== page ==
Our menus fluctuated with our schedules. We made easy meals on busy evenings and saved the more complicated for evenings where we had longer prep times. When school activities took over our lives, our “basic four group” was made up of fast food - hamburgers, pizzas, tacos, or fried chicken. I offer no apology for that. We were on survival mode during those years.  
My three lived with a list making, calendar checking teacher/mama.  They sat at the kitchen table every evening and did their homework while I made dinner. And if they dared to complain they didn’t have any, I made them organize their backpacks and read to me for an hour, usually from the textbook of the class they had the lowest grade.  Funny how that always prompted them to remember some forgotten assignment they HAD to do.    
I expected them to read during the summer to earn privileges. They had chores and regular wake up times and bedtimes, though in the summer and holidays they ran a little later than during school days. A week or two before school started, we would go back to their regular school year bedtime schedule so that their internal clocks would start to reset.
And every night before bed, they prepped for the next day, setting their backpacks by the back door, choosing their school clothes, and double checking if they needed money or a sack lunch, a clean spirit shirt, or an ironed uniform.
It sounds like a lot of structure, but I wasn’t a total ogre. Getting their homework done, preparing for the next day, and doing their chores, usually took an hour every evening.  After that, they had free time until lights out.    
I watch them now with their own families.  I see them do some of the same things I did with them.  Their kids have chores and are encouraged to have after school activities and read books and make decisions.  It pleases me to see them involved in raising their children. The shared responsibility and the struggle of working together is what makes it all worthwhile.


          

Monday, August 1, 2016

Friend Request


As a child, my playmates were my older brother and younger sister, my cousins, and the neighborhood kids.  I didn’t have a best friend until the fourth grade.
          Delma walked up to me one day during recess and announced we were best pals.  I was stunned and delighted.  Someone who wasn’t related to me liked me.  She didn’t need me to play third base or be “it.” She just liked me. This was new territory for me.
          Delma showed me the best bud basics.  She saved me a place in the cafeteria.  She sought me out at recess.  We swapped school pictures and the Valentine cards reserved for “best friends.” She talked to me about boys, her family, and her favorite things; and as my confidence grew, I reciprocated her kindness.
          At the end of fourth grade, she told me she would not be returning to our parochial elementary.  Her parents found it too expensive and she was going to public school.  I was broken hearted.  I was losing my one and only best friend.
          When I told my grandmother, she smiled and hugged me.  She told me I would never want for friends, but I doubted that to be true.  I have always been reticent when it comes to making friends.  It’s like that “Friend Request” on Facebook.  The risk of being ignored, declined, or unworthy is painful.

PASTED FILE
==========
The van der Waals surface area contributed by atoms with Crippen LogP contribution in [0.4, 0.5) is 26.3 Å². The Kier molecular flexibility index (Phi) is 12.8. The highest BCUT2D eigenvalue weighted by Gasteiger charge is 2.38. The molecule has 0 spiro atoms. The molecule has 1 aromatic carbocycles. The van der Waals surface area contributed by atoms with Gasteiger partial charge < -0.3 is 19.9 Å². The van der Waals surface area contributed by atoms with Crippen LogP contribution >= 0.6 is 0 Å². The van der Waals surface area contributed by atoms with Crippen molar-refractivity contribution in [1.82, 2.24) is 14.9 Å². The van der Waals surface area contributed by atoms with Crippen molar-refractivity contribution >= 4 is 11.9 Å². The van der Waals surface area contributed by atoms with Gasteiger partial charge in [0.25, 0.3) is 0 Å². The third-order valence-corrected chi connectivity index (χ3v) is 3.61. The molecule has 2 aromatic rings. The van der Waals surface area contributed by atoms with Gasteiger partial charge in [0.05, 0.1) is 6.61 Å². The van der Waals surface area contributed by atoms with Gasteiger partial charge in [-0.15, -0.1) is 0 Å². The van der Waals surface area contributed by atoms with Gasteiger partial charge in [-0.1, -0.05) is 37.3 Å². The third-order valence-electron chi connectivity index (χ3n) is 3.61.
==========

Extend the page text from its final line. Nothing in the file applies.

I never heard from Delma again but I have thought of her often.  I would like to thank her for her vote of confidence.  I would like to thank her for her kindness and friendship.  

Monday, July 25, 2016

Losing a Child

July 25, 2012

I lost a grandson a few weeks ago.  His death was caused by a freak household accident that claimed his life within hours.  No one had time to do more than react and pray for the best.
For once in my life I had no words of wisdom for my daughter, no remedy or solution that would make everything better.  I stood by while she heard the words no parent ever wants to hear – her child, her baby, was not responding to everything the trauma medical team was  frantically trying. 
Her twenty-two-month-old child was dying.
One moment her fearless little boy was bombing around the house playing and climbing on furniture, the next he was injured and quiet. What should have been a boo-boo made better with mommy kisses, ended up a fatality.
I try not to relive the horror of that night, but I struggle to sleep.  I wait until my eyes close from exhaustion and I wake a few hours later with a start.  Sadness and fear chase me in my dreams.
I do not dare imagine what goes through my daughter and my son-in-law’s dreams.  They were there.  They saw the baby’s injury a second after it happened.
I’ve lost weight, something that has eluded me for years even though I faithfully follow a diet and exercise at every opportunity.  I am hungry but after a few bites I cannot force myself to eat any more.  What I do ingest does not stay for long.    
I’ve watched my daughter leave behind a full plate of food on the table.
I know that the stages of grief are recursive, that right when you think you are progressing well onto the next stage you fall back onto the first step all over again. There must be a different set of rules of recovery when one loses a child.  Maybe there isn’t any. The universe as you know it has been turned upside down.
Death should come after one has lead a long, full life.  Death should be top-down and not robbing us of babies who have yet learned to create full sentences, tie their shoes, or use the potty like a big boy.
I believe in a good God and in an afterlife.  That is some comfort, but it does not assuage the huge loss and the extreme regret we all feel.  My daughter’s house is full of his and his three-and-a-half-year-old brother’s toys.  His sister and brothers call out his name in play, and his parents set an extra plate at the dinner table before remembering there is one less in the house.   

Our guilt is blanketed in “what ifs” and “only ifs,” but these do not change what happened – one fearless little boy left us all stunned in disbelief, frozen in our pain, cowering at the tragedy we all witnessed.